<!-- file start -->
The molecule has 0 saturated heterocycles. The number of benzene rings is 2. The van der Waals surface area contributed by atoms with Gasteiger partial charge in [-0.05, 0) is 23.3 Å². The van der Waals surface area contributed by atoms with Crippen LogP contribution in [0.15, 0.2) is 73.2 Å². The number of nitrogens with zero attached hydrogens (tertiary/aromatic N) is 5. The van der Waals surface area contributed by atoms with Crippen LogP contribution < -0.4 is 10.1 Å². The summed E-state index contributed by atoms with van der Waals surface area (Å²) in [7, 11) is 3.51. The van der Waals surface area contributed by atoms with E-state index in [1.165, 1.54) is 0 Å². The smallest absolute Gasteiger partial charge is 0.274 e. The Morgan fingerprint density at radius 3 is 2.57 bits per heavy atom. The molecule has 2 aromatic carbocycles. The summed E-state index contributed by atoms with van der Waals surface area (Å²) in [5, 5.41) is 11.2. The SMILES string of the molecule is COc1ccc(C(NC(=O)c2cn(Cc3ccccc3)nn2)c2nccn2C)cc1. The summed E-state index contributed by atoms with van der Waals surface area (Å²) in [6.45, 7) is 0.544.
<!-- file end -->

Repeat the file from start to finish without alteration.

The molecule has 0 saturated heterocycles. The number of benzene rings is 2. The van der Waals surface area contributed by atoms with Gasteiger partial charge in [-0.05, 0) is 23.3 Å². The van der Waals surface area contributed by atoms with Crippen LogP contribution in [0.15, 0.2) is 73.2 Å². The number of nitrogens with zero attached hydrogens (tertiary/aromatic N) is 5. The van der Waals surface area contributed by atoms with Crippen LogP contribution < -0.4 is 10.1 Å². The summed E-state index contributed by atoms with van der Waals surface area (Å²) in [7, 11) is 3.51. The van der Waals surface area contributed by atoms with E-state index in [1.165, 1.54) is 0 Å². The smallest absolute Gasteiger partial charge is 0.274 e. The Morgan fingerprint density at radius 3 is 2.57 bits per heavy atom. The molecule has 2 aromatic carbocycles. The summed E-state index contributed by atoms with van der Waals surface area (Å²) in [5, 5.41) is 11.2. The SMILES string of the molecule is COc1ccc(C(NC(=O)c2cn(Cc3ccccc3)nn2)c2nccn2C)cc1. The summed E-state index contributed by atoms with van der Waals surface area (Å²) in [6.45, 7) is 0.544.